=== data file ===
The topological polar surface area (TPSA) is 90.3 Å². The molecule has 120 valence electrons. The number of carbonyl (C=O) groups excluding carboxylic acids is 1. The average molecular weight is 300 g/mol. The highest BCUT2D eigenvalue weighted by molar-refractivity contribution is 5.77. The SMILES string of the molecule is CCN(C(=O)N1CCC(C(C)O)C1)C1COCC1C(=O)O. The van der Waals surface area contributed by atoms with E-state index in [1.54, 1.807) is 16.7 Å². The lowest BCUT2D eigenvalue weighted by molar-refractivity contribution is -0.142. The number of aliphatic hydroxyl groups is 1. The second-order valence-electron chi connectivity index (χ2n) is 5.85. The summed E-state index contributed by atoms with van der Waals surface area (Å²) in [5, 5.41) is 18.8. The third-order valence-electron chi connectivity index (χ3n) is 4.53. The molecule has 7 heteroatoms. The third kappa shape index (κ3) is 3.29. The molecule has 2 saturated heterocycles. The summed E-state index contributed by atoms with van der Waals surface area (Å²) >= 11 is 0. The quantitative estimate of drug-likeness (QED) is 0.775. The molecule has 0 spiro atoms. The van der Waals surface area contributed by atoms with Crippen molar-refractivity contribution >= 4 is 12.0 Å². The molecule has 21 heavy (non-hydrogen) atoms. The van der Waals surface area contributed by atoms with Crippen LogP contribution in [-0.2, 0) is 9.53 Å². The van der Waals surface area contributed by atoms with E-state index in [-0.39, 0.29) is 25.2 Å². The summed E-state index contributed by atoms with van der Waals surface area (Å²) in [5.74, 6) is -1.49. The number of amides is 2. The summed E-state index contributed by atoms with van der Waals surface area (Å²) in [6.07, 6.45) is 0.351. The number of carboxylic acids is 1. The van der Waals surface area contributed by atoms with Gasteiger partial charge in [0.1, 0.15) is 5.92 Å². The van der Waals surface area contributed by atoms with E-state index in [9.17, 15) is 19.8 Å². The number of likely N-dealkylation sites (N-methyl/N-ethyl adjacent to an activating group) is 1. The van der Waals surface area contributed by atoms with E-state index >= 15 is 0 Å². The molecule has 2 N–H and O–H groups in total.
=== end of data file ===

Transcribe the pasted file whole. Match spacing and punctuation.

The topological polar surface area (TPSA) is 90.3 Å². The molecule has 120 valence electrons. The number of carbonyl (C=O) groups excluding carboxylic acids is 1. The average molecular weight is 300 g/mol. The highest BCUT2D eigenvalue weighted by molar-refractivity contribution is 5.77. The SMILES string of the molecule is CCN(C(=O)N1CCC(C(C)O)C1)C1COCC1C(=O)O. The van der Waals surface area contributed by atoms with E-state index in [1.54, 1.807) is 16.7 Å². The lowest BCUT2D eigenvalue weighted by molar-refractivity contribution is -0.142. The number of aliphatic hydroxyl groups is 1. The second-order valence-electron chi connectivity index (χ2n) is 5.85. The summed E-state index contributed by atoms with van der Waals surface area (Å²) in [5, 5.41) is 18.8. The third-order valence-electron chi connectivity index (χ3n) is 4.53. The molecule has 7 heteroatoms. The third kappa shape index (κ3) is 3.29. The molecule has 2 saturated heterocycles. The summed E-state index contributed by atoms with van der Waals surface area (Å²) >= 11 is 0. The quantitative estimate of drug-likeness (QED) is 0.775. The molecule has 0 spiro atoms. The van der Waals surface area contributed by atoms with Crippen molar-refractivity contribution >= 4 is 12.0 Å². The molecule has 21 heavy (non-hydrogen) atoms. The van der Waals surface area contributed by atoms with Crippen LogP contribution in [-0.2, 0) is 9.53 Å². The van der Waals surface area contributed by atoms with E-state index in [-0.39, 0.29) is 25.2 Å². The summed E-state index contributed by atoms with van der Waals surface area (Å²) in [5.74, 6) is -1.49. The number of amides is 2. The summed E-state index contributed by atoms with van der Waals surface area (Å²) in [6.07, 6.45) is 0.351. The number of carboxylic acids is 1. The van der Waals surface area contributed by atoms with Gasteiger partial charge in [0.1, 0.15) is 5.92 Å². The van der Waals surface area contributed by atoms with E-state index in [9.17, 15) is 19.8 Å². The number of likely N-dealkylation sites (N-methyl/N-ethyl adjacent to an activating group) is 1. The van der Waals surface area contributed by atoms with E-state index >= 15 is 0 Å². The molecule has 2 N–H and O–H groups in total.